It is fair to say that Swansea are on a really, really bad run of form right now. In several games, they’ve played fine, but ultimately capitulated in a painful display of bad luck and motivational issues. While they may not be playing as bad as Sunderland right now, they are tied on points and there’s three teams going down this season. Are Swansea doomed to be one of them?
Well, losing Ashley Williams was definitely a massive blow to Swansea. Not only was he a talismanic leader in the team, he basically was their on-field general, marshaling the defense. Without him, we are seeing the true extent of Swansea’s defensive instability. Only one other team in the league, Hull City, have allowed more goals this season. For obvious reasons, this is a major issue, but the problem goes even deeper than that.
This is because they are also one of the lowest scoring teams in the league, with only 10 goals, less than a goal a game. This all stems from not knowing exactly what kind of attack they are playing. Are they playing a long ball game, as playing a striker like Fernando Llorente would suggest? Well, that doesn’t really jive with the players that they have had since the Brendan Rodgers-era that can play pass and move. Seriously, what kind of attack do they have?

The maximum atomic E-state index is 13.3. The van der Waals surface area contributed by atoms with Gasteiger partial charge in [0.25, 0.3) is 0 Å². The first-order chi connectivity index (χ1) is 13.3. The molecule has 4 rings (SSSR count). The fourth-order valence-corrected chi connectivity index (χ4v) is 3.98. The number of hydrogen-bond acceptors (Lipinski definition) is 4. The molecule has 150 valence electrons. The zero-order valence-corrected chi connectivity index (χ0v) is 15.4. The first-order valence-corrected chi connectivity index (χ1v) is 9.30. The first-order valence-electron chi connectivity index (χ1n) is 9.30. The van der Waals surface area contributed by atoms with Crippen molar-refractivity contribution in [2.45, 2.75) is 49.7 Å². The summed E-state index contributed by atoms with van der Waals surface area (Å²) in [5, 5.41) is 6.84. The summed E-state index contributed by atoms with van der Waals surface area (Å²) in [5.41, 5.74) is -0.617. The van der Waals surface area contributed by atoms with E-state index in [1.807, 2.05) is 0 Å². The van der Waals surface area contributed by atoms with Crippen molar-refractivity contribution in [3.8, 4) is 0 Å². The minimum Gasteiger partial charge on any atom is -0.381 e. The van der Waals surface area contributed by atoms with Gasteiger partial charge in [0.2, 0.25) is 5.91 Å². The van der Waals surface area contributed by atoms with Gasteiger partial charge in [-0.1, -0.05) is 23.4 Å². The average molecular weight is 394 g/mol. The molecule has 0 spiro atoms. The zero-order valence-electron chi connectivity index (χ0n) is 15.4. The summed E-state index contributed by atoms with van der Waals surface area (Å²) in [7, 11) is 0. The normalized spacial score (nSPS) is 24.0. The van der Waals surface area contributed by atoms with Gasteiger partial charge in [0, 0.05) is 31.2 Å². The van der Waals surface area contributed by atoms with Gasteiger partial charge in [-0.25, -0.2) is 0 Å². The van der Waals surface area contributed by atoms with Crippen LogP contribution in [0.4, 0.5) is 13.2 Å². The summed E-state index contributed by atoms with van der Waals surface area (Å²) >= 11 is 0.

So if they can’t attack and they can’t defend, what do they do? This is the crux of the issue. There is no identity to this team, because you can’t really name how they play anymore. When Swansea first broke into the Premier League, they were this free-flowing, possession-based team that had a definitive style. This came from careful planning and steady building. Now, You can’t see any hints of that style anywhere in this team. The problems may stem back to Michael Laudrup, who brought in players like Wilfred Bony and Jonjo Shelvey to add some steel to the team, but since then, there hasn’t been a reversion to what made Swansea great. Instead, we now find this team that lacks an identity, lacks hope, and has a new manager that needs to instill both really quick. For Bob Bradley’s sake, I just hope that’s possible.